The traffic light turned green, and he waited as the dozen cars in front of 
him inched forward; a few actually made it across the intersection. Not surpris- 
ingly, the light turned red two cars before him. Taking the pickup out of gear and 
resting a foot on the brake pedal, his thoughts shifted from Olivia to Josephine, 
Josephine Wells. 

You need to stop, he told himself. Let it rest, at least until tomorrow. 
But, of course, he could not. He knew the new lie was just the old one. He could 
not put her aside that easily, not after all he had been through. No, after all she 
had been through. 

Ten days, he thought once more, consciously bringing Olivia to the 
foreground. Ten days since he had eaten dinner or lunch or even breakfast with 
her. There had been chances, opportunities, afforded the couple to share a meal 
within this time. He had not, however, capitalized on any of them. Not for lack of 
trying, though. It was just that ten days ago someone — statistics and experience 
pointed to a male — had seen fit to rape and pummel to death a mother of three on 
her own porch. The exact details of the crime were still unknown; they almost 
always remain so. The perpetrator had left little evidence, a somewhat perplexing 
fact given the attack's viciousness. Usually with a beating, the longer the attacker 
beats on his victim, the more apt he is to lose control and grow careless. Detec- 
tive Morales had had no luck with such proverbial police logic, however, and 
neither had Josephine Wells for that matter. 

The killer had left only two significant clues, hints, whatever one wishes 
to call them, with which to somehow catch him: a latex-based compound residue 
that told Morales he was looking for someone who possessed enough intellect to 
use a prophylactic and a partial indentation on what was left of Josephine Wells' 
right cheek that bore a slight resemblance to a class ring, again pointing to the 

possession of some amount of intellect on the killer's part. In short, he had 
nothing. For without more evidence or, God forbid, witnesses willing to talk, 
Savannah's thirty-first homicide that year (his eighth) would most likely not be 
cleared. Still, he had an obligation both to Josephine and to the citizens of this 
city to put down this case. That's what he had told himself from the beginning, 
standing on Josephine Wells' porch looking at her body on a dark humid August 
morning. He had an obligation. 

A honk. 

He looked around and noticed he was holding up traffic. The cars ahead 
had already driven past the green light while he sat motionless. He raised a hand 
at the Pathfinder behind him in an attempt to seek forgiveness. In return he 
received a single raised finger as he passed the yellow-going-on-red light, leaving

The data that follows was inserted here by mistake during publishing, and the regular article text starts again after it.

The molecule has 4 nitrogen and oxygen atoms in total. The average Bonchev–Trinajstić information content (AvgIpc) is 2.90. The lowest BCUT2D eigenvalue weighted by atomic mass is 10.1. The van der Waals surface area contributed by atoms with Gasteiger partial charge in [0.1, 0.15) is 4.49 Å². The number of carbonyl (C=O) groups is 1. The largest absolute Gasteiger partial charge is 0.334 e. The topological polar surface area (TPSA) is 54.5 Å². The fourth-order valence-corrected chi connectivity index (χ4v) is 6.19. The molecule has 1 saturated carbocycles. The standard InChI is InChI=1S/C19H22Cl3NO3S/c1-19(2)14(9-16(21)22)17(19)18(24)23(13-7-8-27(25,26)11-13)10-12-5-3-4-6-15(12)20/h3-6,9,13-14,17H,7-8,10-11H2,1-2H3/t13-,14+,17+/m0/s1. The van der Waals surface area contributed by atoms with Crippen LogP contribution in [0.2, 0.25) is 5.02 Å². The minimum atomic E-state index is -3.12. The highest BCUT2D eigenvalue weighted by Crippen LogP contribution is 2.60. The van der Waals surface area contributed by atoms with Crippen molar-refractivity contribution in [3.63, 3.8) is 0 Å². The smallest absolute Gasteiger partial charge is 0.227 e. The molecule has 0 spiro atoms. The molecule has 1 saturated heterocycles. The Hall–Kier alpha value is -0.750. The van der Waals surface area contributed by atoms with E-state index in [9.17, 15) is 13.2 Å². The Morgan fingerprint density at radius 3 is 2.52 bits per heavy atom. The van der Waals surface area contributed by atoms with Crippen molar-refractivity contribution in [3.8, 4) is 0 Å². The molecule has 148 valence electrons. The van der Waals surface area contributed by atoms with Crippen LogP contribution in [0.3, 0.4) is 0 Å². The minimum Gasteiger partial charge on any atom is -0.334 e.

the Pathfinder to halt its advance before it was underway. 

As he slowed down and came to a standstill again Morales turned the air 
conditioner on high. Cool air rushed out from the vents making his skin tingle 
with guilt. Two days ago he had had a chance to have lunch with Olivia. He also 
had an appointment to have his pickup's air conditioning repaired. Faced with the 
lady or the compressor he had chosen the former, but she, reminding him of the 
necessity of air conditioning during Savannah summers, told him to go ahead and 
take the truck to the shop. "You sure? I don't know when I'm gonna get another 
chance to see you, let alone have lunch." 

"I'm sure," she had said into the telephone. "I'm sure." 

That night, after visiting Josephine Wells' home for another look around in 
the hopes of finding something, anything that could lead to the identification of the 
killer, a frustrated Morales had arrived home with nothing new to work with. 
Throwing his keys in the crystal bowl atop the foyer table, Morales had slowly 
climbed the cream carpeted stairs. As he ascended a faint light had been visible 
from above. His mood lightened a bit, and he moved faster, taking off his jacket 

and tie by the time he entered the master bedroom. Two steps in he had stopped, 
a sigh deflating his body. With hunched shoulders he stood motionless, looking at 
his wife asleep in bed. Her long strands of yellow hair ran, it seemed, like slender 
rivers along the folds of the pillows, joining along her face. He could make out a 
single strand gliding in the air, moved rhythmically by his wife's breathing. Her 
eyelashes fluttered faintly, her lips trembled and mumbled something inscrutable — 
perhaps a prayer asking divine protection for her husband in his duty-bound 
absence or perhaps a curse exacting punishment for that same absence. Whatever 
its meaning, the thought of deciphering her utterance did not even occur to Mo- 
rales. He felt he had no right to know what she had said. He had forfeited that 
privilege a long time ago, journeying as he did into the lives of dead people days 
on end while ignoring the most important living person in his life. His gaze 
traveled down Olivia's left arm, stopping momentarily at the thin wrist, around 
which a gold watch hung loosely. Morales wondered how many times she had 
glanced at its hands with him on her mind. This train of thought led him to